On the Scene: Rufus Wainwright at the Hollywood Bowl | EW.com

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On the Scene: Rufus Wainwright at the Hollywood Bowl

Rufus_l

Rufus_lWhen Judy Garland performed her legendary concertat the Hollywood Bowl in 1961 to a crowd of 18,000 people, the sky was darkwith pouring rain. Fortunately, for the fans who packed the Hollywood Bowl last Friday for Rufus Wainwright’s epic recreation of that show, there was nary a cloud in sight. Instead, under a beautifully clear sky lit up by the Bowl’siconic spotlights, Wainwright induced chills of his own as he sang and dancedthrough 31 songs over two acts and an encore.

The show echoed the spirit of Garland’s original performance, with Wainwright bouncing between two personae: The Bubbly Playboy and The Reincarnation of Judy. For starters, I don’t imagine Garland made mischievous eyes when singingthe lyric, “Don’t weep and moan because he’s blown,” during the evening’s secondsong, “When You’re Smiling.” This show was the fourth and final of Wainwright’s  Garlandtributes — which he’s already performed in New York City, London, and Paris.

Wainwright spared no energy inreplicating even the tiniest details of the original show — from the copy-catpublicity posters reading “Rufus Wainwright: World’s Greatest Performer” to theexact moments in the set when Garlandpaused to speak. He even walked off the stage to kiss Debbie Reynolds, as Garland once walked downto kiss Rock Hudson.

As a performer, Wainwright did notdisappoint. Taking the stage, he was costumed in a blue velvet jacket,whitepants and an oversize flower brooch, later removing the jacket toreveal a white Tom Ford dress shirt with billowing frills running upthe front. “This (shirt) is bordering on the ridiculous, but so wasJudy — that’s why we love her,” Wainwright explained. Hisover-the-top dance moves — my favorite being a jaunty shoulder shakewith handson the hips — might not land him on Broadway any time soon, but seemedto help him channel his inner Judy. His voice occasionally faltered(especially when hitting the high notes) but his fans were more thanforgiving, understanding the rigorous vocal theatrics necessary to pulloff thesetunes.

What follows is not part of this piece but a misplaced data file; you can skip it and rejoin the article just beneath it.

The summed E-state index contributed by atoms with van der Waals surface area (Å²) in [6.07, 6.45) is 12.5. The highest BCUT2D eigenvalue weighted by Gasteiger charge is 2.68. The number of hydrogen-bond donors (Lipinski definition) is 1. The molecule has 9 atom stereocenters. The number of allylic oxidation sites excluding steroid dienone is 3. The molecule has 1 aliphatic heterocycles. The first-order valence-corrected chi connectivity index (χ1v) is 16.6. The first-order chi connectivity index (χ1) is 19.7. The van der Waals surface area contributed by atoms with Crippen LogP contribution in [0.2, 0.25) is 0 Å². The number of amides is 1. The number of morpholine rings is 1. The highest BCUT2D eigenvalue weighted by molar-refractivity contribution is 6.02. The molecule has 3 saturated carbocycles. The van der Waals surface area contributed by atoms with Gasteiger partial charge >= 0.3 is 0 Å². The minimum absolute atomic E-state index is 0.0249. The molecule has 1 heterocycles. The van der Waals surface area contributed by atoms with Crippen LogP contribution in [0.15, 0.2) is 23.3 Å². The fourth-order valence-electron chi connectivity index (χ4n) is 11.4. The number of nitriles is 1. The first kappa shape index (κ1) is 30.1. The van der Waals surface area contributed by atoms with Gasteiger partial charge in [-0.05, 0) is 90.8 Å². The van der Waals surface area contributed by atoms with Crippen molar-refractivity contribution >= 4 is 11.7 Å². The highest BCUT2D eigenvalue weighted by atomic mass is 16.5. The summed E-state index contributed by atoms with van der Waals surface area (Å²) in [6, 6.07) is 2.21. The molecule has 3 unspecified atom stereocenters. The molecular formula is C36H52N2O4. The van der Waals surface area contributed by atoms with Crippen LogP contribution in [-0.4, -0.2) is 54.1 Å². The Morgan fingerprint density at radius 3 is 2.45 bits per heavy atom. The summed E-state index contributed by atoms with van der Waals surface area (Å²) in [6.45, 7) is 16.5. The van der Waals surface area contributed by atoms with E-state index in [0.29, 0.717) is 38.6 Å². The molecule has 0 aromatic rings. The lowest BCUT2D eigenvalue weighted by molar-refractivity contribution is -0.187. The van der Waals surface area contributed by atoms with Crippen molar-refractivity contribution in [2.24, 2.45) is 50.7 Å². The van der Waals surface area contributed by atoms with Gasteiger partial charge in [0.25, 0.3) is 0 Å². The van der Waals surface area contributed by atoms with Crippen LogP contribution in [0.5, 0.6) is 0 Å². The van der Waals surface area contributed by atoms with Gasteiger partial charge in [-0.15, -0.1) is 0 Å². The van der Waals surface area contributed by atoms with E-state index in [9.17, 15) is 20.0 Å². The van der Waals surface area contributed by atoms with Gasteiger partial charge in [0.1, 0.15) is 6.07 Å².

Wainwright’s between-songs storytelling, however, was faultless. His first tale,about narrowly avoiding death in the pool at Chateau Marmont thanks to Eightis Enough’s Betty Buckley, was hilarious. During the twoinstances where his mother, musician Kate McGarrigle, joined him on stage,their caustic yet loving banter made it feel like we were eavesdropping ata Thanksgiving dinner.When McGarrigle proudly proclaimed her greatest onstage accomplishment waswalking to the piano in her high heels, Rufus snidely countered, “Thatdepends on what you call a stage, Mother.” On the second-to-last song of theevening, “Every Time We Say Goodbye,” her piano accompaniment wasinterrupted by Rufus complaining: “Can we do it again? It’s a little low. Iwant to challenge myself.”

To make it even more of afamily affair, Wainwright’s sister,newlywed Martha Wainwright, sang two songs  — her mesmerizing renditionof “Stormy Weather,” highlightingher haunting voice. Toward the end of the night, he was visited byroyalty: Garland’s daughter Lorna Luft. Clad in the most intenselybubble-gum pinkdress I’ve ever seen, Luft belted out “Carolina In The Morning” and”AfterYou’ve Gone” with extraordinary dramatics (aided by said gown). Luft’sdramatic costumechoice was upstaged, however, byWainwright’s encore attire: a mid-thigh dress suit,black hat, black tights, high heels, and sparkling earrings  — which mimicked Garland’s iconic outfit from 1950’s  Summer Stock. After performing “Get Happy,” Rufus handed the stageover to Luft, returning in an outfit that was all Rufus: a zebra-print bathrobe.

Let it be said that theorchestra, ably conducted by Stephen Oremus, never missed a beat. Likewise, the audience seemed to genuinely energize theperformers. Many in attendance were Garlandfans reliving days gone by — a few were at her original Bowl show, making themselves known when prompted by Wainwright.(These older fans also know something about comfort, as evidenced by along line at the seat-cushion rental.) Just as appreciative were theyounger fans of Garland and the openly gay Rufus — who dedicated “ICan’t Give You Anything ButLove” to those members of the 1961 audience who were gay in thoseless-tolerant times. This crowd knew how to have fun; the smell of wineandwhiskey was in the air, as were flying champagne corks. And somewherein themiddle of it all was 21-year-old me with my notebook, soaking it allin.

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